Fort Lauderdale domestic violence attorneys know the issue is a growing problem, as evidenced by a recent report by the Sun-Sentinel, indicating that while overall crime rates are down, murders are up dramatically - and it's due to domestic violence.
Broward County Sheriff Al Lamberti reported that murders in the county rose an eye-popping 85 percent in the first half of this year compared to last.
According to statistics recently released by the Florida Department of Law Enforcement, there were 21 murders in the first half of 2011. Contrast that with the first half of 2012, when there were reportedly 39 homicides.
The vast majority of those cases, Lamberti said, stemmed from domestic violence.
While we certainly don't agree with law enforcement on every matter, we do agree with the statement he gave regarding the reasons behind the problem:
After a fatal domestic violence case, people have a tendency to say, "he or she just snapped." But all too often, there is a lot more going in a troubled relationship that ends in homicide, and there generally are repeated and escalating incidents in prior history.
That's why when our attorneys take on new clients one of the first things we typically suggest they do is attend counseling and, if necessary, substance abuse treatment. We have found that not only is this viewed favorably by the court, potentially allowing you more leniency in a plea deal or sentencing, you have the opportunity to address underlying problems. This will allow you to hopefully prevent a similar episode from happening in the future.
Our attorneys are dedicated to helping those individuals who are wrongly accused or whose criminal domestic violence charges are inflated and even those for who might carry some of the burden of responsibility for their actions. These are very serious charges, with long-term consequences and the social stigma that comes with conviction. As law enforcement continues its crackdown on household violence, the number of marginal or unfair arrests will also no doubt increase.
Domestic situations have a propensity to quickly spiral out of control, often with both sides acting as aggressors. Still, it is almost always the male half who is arrested.
The majority of these cases will be prosecuted as misdemeanors. Many understand misdemeanors to be not as serious as felony cases, but a conviction on a misdemeanor domestic violence charge can have far reaching consequences.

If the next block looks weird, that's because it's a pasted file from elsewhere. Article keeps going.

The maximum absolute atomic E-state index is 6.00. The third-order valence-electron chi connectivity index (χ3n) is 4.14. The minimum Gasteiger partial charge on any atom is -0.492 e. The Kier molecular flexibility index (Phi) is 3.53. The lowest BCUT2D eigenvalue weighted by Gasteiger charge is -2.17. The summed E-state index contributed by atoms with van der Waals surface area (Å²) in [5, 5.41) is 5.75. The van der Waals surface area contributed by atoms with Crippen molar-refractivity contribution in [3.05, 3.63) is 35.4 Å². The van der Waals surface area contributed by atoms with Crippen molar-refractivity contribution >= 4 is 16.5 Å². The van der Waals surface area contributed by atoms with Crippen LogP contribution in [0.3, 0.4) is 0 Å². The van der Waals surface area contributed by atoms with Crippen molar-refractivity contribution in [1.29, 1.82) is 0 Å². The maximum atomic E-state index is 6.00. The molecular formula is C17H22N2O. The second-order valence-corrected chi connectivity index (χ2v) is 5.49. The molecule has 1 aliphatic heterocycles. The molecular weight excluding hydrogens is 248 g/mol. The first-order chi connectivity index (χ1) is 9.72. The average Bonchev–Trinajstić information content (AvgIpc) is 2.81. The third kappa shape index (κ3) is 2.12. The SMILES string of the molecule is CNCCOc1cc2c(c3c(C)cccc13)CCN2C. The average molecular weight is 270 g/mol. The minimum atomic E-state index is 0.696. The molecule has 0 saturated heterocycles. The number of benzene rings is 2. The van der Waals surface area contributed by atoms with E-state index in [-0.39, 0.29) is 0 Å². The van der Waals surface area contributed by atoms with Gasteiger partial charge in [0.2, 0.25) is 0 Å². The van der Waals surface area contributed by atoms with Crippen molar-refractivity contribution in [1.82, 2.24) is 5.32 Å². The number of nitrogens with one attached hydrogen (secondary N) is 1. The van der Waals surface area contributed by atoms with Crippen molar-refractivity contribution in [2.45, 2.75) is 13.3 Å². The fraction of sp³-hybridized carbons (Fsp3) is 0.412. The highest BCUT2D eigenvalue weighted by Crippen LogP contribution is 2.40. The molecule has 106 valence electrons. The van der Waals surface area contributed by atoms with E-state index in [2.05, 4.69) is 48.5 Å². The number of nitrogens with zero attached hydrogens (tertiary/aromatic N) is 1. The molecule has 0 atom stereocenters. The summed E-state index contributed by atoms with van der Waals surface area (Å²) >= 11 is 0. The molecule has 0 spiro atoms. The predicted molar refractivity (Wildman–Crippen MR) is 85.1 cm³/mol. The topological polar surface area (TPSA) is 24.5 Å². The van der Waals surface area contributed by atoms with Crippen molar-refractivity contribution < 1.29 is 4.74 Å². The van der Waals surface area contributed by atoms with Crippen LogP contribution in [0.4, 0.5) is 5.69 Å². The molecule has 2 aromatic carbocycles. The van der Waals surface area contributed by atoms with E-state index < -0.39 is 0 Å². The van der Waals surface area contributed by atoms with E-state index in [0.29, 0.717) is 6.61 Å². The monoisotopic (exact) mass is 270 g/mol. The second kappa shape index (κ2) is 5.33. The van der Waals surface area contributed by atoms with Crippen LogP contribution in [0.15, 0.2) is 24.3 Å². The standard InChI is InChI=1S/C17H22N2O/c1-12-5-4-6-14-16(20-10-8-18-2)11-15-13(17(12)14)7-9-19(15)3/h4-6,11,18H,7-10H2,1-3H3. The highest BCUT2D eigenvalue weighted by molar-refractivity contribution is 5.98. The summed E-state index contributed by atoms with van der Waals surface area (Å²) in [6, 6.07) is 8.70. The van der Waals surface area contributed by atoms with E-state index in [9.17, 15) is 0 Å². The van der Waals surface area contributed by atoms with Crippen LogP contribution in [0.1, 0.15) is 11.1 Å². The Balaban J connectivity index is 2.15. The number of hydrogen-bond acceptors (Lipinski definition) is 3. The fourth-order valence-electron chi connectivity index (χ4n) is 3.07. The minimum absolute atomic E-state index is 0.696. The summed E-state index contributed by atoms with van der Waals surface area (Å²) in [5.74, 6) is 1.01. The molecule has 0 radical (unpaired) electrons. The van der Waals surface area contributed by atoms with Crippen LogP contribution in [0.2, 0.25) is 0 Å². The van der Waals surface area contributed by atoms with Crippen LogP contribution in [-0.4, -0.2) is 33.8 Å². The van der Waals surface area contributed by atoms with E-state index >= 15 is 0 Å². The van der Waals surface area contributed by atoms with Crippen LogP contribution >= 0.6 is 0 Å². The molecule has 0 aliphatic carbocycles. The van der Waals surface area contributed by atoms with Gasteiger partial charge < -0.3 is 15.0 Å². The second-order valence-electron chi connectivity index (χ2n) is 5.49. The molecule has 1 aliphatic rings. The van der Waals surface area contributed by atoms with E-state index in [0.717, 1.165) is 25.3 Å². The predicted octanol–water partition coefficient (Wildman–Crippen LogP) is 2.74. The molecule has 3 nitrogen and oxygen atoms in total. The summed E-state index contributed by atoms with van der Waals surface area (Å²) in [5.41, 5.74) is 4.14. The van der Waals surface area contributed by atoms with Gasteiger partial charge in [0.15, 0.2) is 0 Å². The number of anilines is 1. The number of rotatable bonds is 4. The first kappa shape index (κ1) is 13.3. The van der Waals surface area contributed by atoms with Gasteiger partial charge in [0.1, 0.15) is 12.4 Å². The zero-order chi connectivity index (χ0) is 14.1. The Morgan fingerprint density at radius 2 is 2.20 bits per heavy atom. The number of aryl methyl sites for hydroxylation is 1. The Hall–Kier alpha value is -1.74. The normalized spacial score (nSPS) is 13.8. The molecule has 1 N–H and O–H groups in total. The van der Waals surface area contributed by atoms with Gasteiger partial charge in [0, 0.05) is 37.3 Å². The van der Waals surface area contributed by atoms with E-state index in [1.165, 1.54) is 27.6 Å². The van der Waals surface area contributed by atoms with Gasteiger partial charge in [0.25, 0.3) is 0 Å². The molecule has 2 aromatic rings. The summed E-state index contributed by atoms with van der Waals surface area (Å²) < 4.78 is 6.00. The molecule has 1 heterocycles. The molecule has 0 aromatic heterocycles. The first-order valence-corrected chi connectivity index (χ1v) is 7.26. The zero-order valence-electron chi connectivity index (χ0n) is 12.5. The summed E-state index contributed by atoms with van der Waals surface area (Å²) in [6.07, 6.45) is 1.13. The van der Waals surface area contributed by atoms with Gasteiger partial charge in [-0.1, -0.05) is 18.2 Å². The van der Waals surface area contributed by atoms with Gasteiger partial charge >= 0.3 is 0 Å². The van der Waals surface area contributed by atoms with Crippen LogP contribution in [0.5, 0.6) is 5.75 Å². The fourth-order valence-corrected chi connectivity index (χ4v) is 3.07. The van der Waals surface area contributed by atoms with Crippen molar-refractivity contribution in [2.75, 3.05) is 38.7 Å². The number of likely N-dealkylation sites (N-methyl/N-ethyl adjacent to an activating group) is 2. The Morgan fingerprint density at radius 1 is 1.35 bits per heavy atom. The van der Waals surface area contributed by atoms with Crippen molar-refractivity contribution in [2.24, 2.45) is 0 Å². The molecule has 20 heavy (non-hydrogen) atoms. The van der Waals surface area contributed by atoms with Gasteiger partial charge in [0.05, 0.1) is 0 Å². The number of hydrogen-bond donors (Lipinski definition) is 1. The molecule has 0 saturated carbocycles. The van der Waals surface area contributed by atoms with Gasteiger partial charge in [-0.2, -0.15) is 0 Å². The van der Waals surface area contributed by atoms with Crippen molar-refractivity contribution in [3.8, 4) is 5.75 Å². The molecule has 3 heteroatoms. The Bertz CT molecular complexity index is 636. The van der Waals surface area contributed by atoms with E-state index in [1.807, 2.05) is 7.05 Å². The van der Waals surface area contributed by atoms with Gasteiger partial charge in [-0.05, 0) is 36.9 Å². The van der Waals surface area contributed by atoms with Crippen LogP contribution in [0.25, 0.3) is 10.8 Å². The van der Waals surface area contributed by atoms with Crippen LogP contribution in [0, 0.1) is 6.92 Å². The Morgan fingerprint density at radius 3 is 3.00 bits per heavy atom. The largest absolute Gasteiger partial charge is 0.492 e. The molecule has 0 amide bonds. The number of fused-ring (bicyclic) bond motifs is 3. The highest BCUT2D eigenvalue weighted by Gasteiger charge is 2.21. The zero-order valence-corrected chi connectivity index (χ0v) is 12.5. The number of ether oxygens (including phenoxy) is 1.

First, in addition to a possible year in jail, you will likely serve a mandatory minimum of at least 5 days behind bars. After that, you'll likely be made to endure a 30-week batterer's intervention program. You will also forfeit any rights to have a firearm while you're on probation, your concealed weapons permit is going to be revoked and you will never be able to have your criminal record expunged or sealed.
Secondly, because this charge is never blotted from your criminal record, it's something potential schools, employers and any member of the public will be able to easily look up and find. In some fields, such as primary education or law enforcement, you may be barred entirely from your career field, as such convictions are seen as a moral deficiency.
The best way you can avoid this is to avoid a conviction.
One technique that our attorneys sometimes employ to do this is to facilitate a victim outreach.
Many alleged victims regret that the situation has gotten to the point it has, and have no real desire to move forward with the case anyway. In some cases, they may wish to reconcile. However, the court may bar the defendant from contacting the alleged victims. Having your defense attorney do it for you can sometimes result in agreements to drop the charges. It's important to note that domestic violence victims themselves don't have the power to drop a case - only prosecutors do. However, if a victim refuses to cooperate, it can make proving that case much tougher.
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